Flatfile or Array or DB?

Sorry for the beginner questions, but I’m finding it very hard to search for help when I don’t really know the terms I’m looking for.

Basically I’m trying to create a list of highest mountains in my state, which can be re-ordered based on what’s most important to you (difficulty of climb / height / region etc) and I was hoping to store all that in a flat file database. That’s looking more difficult that i expected, so can i store it within the php file as an array ? I’m hoping to avoid using a DB just to keep it simple. It could run to 500+ entries if I ever list everything.

Is there a better way of doing this or should I just make the database already ?

More than 500 mountains?

Assuming the data is unlikely to change during our lifetime I think you might be able to get by using a CSV (Comma Separated Variables) file.

1 Like

Thanks, that looks like what I’m after !

Yes, more than 500 peaks, maybe not all considered mountains. There’s 160 on the main list, but many others people are interested in.

If you want to keep things simple then you should never ever use a car but walk everywhere on your foot.

Database is the only choice.

The sooner you understands that, the more time you’ll save yourself, instead of wasting it on the “simpler” solutions.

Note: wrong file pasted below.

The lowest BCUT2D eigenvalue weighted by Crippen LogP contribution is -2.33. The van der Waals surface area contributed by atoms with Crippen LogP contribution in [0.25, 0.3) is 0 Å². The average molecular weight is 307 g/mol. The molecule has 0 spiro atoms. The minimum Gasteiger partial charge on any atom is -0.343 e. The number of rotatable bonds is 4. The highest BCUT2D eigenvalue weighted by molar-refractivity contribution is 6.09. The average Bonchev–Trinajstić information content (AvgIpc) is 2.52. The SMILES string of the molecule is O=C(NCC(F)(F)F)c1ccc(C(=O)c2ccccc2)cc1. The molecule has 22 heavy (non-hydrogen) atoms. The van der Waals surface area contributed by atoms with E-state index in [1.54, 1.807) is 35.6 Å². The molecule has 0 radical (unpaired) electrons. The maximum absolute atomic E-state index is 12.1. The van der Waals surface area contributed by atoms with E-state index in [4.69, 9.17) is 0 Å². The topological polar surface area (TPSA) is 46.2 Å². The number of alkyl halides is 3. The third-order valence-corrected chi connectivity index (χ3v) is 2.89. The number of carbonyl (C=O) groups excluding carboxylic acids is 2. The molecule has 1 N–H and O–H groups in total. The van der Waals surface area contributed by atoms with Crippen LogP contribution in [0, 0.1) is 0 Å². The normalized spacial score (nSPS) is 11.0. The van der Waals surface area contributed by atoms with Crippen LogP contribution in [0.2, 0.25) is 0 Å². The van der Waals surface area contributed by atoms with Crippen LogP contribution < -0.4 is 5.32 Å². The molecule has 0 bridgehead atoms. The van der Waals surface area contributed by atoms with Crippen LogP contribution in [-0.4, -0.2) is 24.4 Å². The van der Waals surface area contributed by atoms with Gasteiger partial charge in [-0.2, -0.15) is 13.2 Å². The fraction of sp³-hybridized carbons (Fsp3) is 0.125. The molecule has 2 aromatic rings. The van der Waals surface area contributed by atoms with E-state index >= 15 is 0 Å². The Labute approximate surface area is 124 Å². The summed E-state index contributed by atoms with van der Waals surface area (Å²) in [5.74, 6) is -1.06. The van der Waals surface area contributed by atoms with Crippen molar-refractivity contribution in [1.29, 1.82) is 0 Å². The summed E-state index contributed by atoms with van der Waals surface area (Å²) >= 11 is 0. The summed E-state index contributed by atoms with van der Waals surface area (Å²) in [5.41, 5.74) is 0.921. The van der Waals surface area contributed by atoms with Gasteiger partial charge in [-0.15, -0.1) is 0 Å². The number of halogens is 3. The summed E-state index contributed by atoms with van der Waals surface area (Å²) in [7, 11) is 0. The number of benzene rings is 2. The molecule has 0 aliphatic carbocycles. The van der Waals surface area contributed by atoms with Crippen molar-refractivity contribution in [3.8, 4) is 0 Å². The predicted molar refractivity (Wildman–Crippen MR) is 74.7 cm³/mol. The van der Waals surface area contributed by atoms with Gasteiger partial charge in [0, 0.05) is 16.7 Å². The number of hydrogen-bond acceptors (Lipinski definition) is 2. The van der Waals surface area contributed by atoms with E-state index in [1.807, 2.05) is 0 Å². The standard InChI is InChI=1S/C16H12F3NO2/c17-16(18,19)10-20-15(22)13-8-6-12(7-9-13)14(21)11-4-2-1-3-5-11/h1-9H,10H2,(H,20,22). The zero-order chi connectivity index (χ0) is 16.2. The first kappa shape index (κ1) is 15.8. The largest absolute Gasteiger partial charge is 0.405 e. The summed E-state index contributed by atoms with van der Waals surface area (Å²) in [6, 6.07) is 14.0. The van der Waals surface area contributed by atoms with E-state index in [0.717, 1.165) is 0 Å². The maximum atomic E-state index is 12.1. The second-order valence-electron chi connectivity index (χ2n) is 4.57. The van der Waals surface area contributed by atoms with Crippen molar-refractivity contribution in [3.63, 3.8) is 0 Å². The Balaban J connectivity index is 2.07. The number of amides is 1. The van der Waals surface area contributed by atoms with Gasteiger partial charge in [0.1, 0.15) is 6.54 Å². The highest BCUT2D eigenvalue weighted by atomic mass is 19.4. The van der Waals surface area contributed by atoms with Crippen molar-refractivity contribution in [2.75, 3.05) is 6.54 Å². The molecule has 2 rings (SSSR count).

Besides, for the life of me I won’t understand what could be simpler that a sentence in almost natural English, that says something like

SELECT * FROM mountains WHERE region='WI' and name LIKE 'Mont%' ORDER BY height DESC

that will give you your results for which you will need to write several pages of code using PHP array.

I agree that deciding to not use a database could come back to bite.

For example, if later “admission fee” or “hours of operation” or “adjoining States” were wanted maintaining a CSV file could quickly become a maintenance nightmare.

But if the data is, and always will be, unchanging like
Peak name, Region, Elevation, Difficulty
I don’t think a database would be needed. A viable option and more flexible, but not needed.

Every application tend to grow.

Trust me, in no time you would like to have editabe text descriptions, linked regions, new mountains updated and other stuff. It’s good to see at least one step ahead.

1 Like

SELECT * FROM mountains WHERE region=‘WI’ and name LIKE ‘Mont%’ ORDER BY height DESC

that will give you your results for which you will need to write several pages of code using PHP array.

The ability to search in just that fashion is important. Thanks, that changes things. I have no interest in making this any bigger, nor can I imagine how it will grow, but I can always create and maintain the database by hand.

I’m already way out of my coding depth on this, but it’ll be a fun project !

1 Like

Certainly a database. For such simple and low-volume data a good solution is SQLite - this is a database based on a single file but providing SQL capabilities like the ones mentioned above by other posters. Whenever you are considering using a flat file as a simple database - you should probably use SQLite. Of course, you can also use a full featured database like MySQL, nothing wrong with that. It’s just that setting up an SQLite database is simpler since it’s built-in into PHP and no configuration is required apart from creating an empty file and configuring the file path.

I agree with colshrapnel.